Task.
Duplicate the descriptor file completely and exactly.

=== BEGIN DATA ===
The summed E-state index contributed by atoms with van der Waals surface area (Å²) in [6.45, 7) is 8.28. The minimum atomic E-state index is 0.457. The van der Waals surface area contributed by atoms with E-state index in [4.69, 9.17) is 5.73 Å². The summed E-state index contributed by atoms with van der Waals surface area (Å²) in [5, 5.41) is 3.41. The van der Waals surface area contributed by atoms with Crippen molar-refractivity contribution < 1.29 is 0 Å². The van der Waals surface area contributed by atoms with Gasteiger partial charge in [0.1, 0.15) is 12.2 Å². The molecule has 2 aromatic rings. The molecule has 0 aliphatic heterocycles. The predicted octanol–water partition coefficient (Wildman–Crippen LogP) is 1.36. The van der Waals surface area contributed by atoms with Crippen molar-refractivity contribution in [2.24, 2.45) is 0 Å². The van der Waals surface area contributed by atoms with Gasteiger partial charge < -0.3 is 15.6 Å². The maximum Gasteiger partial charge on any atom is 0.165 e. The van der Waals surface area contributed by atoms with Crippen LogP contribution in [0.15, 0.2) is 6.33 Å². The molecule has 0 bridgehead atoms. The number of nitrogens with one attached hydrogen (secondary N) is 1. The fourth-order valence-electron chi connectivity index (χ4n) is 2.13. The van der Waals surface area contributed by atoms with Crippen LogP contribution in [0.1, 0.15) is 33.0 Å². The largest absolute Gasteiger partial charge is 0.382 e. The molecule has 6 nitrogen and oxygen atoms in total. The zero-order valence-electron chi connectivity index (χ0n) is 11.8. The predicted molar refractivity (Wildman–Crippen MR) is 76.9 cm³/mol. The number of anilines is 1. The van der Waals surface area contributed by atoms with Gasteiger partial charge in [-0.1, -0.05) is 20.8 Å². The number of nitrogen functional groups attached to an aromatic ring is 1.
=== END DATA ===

The summed E-state index contributed by atoms with van der Waals surface area (Å²) in [6.45, 7) is 8.28. The minimum atomic E-state index is 0.457. The van der Waals surface area contributed by atoms with E-state index in [4.69, 9.17) is 5.73 Å². The summed E-state index contributed by atoms with van der Waals surface area (Å²) in [5, 5.41) is 3.41. The van der Waals surface area contributed by atoms with Crippen molar-refractivity contribution < 1.29 is 0 Å². The van der Waals surface area contributed by atoms with Gasteiger partial charge in [0.1, 0.15) is 12.2 Å². The molecule has 2 aromatic rings. The molecule has 0 aliphatic heterocycles. The predicted octanol–water partition coefficient (Wildman–Crippen LogP) is 1.36. The van der Waals surface area contributed by atoms with Crippen molar-refractivity contribution in [2.24, 2.45) is 0 Å². The van der Waals surface area contributed by atoms with Gasteiger partial charge < -0.3 is 15.6 Å². The maximum Gasteiger partial charge on any atom is 0.165 e. The van der Waals surface area contributed by atoms with Crippen LogP contribution in [0.15, 0.2) is 6.33 Å². The molecule has 0 bridgehead atoms. The number of nitrogens with one attached hydrogen (secondary N) is 1. The fourth-order valence-electron chi connectivity index (χ4n) is 2.13. The van der Waals surface area contributed by atoms with Crippen LogP contribution in [0.1, 0.15) is 33.0 Å². The largest absolute Gasteiger partial charge is 0.382 e. The molecule has 6 nitrogen and oxygen atoms in total. The zero-order valence-electron chi connectivity index (χ0n) is 11.8. The predicted molar refractivity (Wildman–Crippen MR) is 76.9 cm³/mol. The number of anilines is 1. The van der Waals surface area contributed by atoms with Gasteiger partial charge in [-0.1, -0.05) is 20.8 Å². The number of nitrogen functional groups attached to an aromatic ring is 1.